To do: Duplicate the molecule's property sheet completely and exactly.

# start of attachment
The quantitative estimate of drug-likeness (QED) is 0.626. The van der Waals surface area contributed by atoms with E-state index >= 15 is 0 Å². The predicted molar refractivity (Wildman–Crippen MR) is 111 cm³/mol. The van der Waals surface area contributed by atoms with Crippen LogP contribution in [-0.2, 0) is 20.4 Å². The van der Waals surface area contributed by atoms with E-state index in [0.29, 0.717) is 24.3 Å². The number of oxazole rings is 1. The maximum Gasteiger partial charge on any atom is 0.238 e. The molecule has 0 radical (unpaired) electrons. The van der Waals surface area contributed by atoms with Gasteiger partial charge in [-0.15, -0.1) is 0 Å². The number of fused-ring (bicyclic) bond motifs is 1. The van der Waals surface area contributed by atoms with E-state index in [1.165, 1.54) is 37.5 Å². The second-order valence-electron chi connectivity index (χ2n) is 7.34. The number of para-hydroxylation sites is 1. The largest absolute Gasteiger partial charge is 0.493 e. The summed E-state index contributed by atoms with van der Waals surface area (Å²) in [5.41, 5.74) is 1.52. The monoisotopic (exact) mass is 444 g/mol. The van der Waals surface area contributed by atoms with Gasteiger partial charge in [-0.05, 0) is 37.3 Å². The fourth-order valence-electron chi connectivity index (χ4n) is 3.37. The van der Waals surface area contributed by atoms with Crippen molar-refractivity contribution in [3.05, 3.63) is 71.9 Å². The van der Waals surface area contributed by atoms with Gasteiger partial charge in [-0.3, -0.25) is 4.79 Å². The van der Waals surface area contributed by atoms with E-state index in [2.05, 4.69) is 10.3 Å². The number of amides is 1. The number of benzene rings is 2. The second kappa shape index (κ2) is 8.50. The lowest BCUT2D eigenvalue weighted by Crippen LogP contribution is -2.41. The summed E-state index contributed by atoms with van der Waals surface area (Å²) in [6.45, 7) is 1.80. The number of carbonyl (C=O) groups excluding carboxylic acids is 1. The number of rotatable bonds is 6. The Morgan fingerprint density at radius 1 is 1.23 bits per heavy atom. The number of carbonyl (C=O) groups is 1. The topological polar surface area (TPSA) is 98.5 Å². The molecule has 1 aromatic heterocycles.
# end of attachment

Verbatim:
The quantitative estimate of drug-likeness (QED) is 0.626. The van der Waals surface area contributed by atoms with E-state index >= 15 is 0 Å². The predicted molar refractivity (Wildman–Crippen MR) is 111 cm³/mol. The van der Waals surface area contributed by atoms with Crippen LogP contribution in [-0.2, 0) is 20.4 Å². The van der Waals surface area contributed by atoms with E-state index in [0.29, 0.717) is 24.3 Å². The number of oxazole rings is 1. The maximum Gasteiger partial charge on any atom is 0.238 e. The molecule has 0 radical (unpaired) electrons. The van der Waals surface area contributed by atoms with Gasteiger partial charge in [-0.15, -0.1) is 0 Å². The number of fused-ring (bicyclic) bond motifs is 1. The van der Waals surface area contributed by atoms with E-state index in [1.165, 1.54) is 37.5 Å². The second-order valence-electron chi connectivity index (χ2n) is 7.34. The number of para-hydroxylation sites is 1. The largest absolute Gasteiger partial charge is 0.493 e. The summed E-state index contributed by atoms with van der Waals surface area (Å²) in [5.41, 5.74) is 1.52. The monoisotopic (exact) mass is 444 g/mol. The van der Waals surface area contributed by atoms with Gasteiger partial charge in [-0.05, 0) is 37.3 Å². The fourth-order valence-electron chi connectivity index (χ4n) is 3.37. The van der Waals surface area contributed by atoms with Crippen molar-refractivity contribution in [3.05, 3.63) is 71.9 Å². The van der Waals surface area contributed by atoms with Gasteiger partial charge in [-0.3, -0.25) is 4.79 Å². The van der Waals surface area contributed by atoms with E-state index in [2.05, 4.69) is 10.3 Å². The number of amides is 1. The number of benzene rings is 2. The second kappa shape index (κ2) is 8.50. The lowest BCUT2D eigenvalue weighted by Crippen LogP contribution is -2.41. The summed E-state index contributed by atoms with van der Waals surface area (Å²) in [6.45, 7) is 1.80. The number of carbonyl (C=O) groups excluding carboxylic acids is 1. The number of rotatable bonds is 6. The Morgan fingerprint density at radius 1 is 1.23 bits per heavy atom. The number of carbonyl (C=O) groups is 1. The topological polar surface area (TPSA) is 98.5 Å². The molecule has 1 aromatic heterocycles.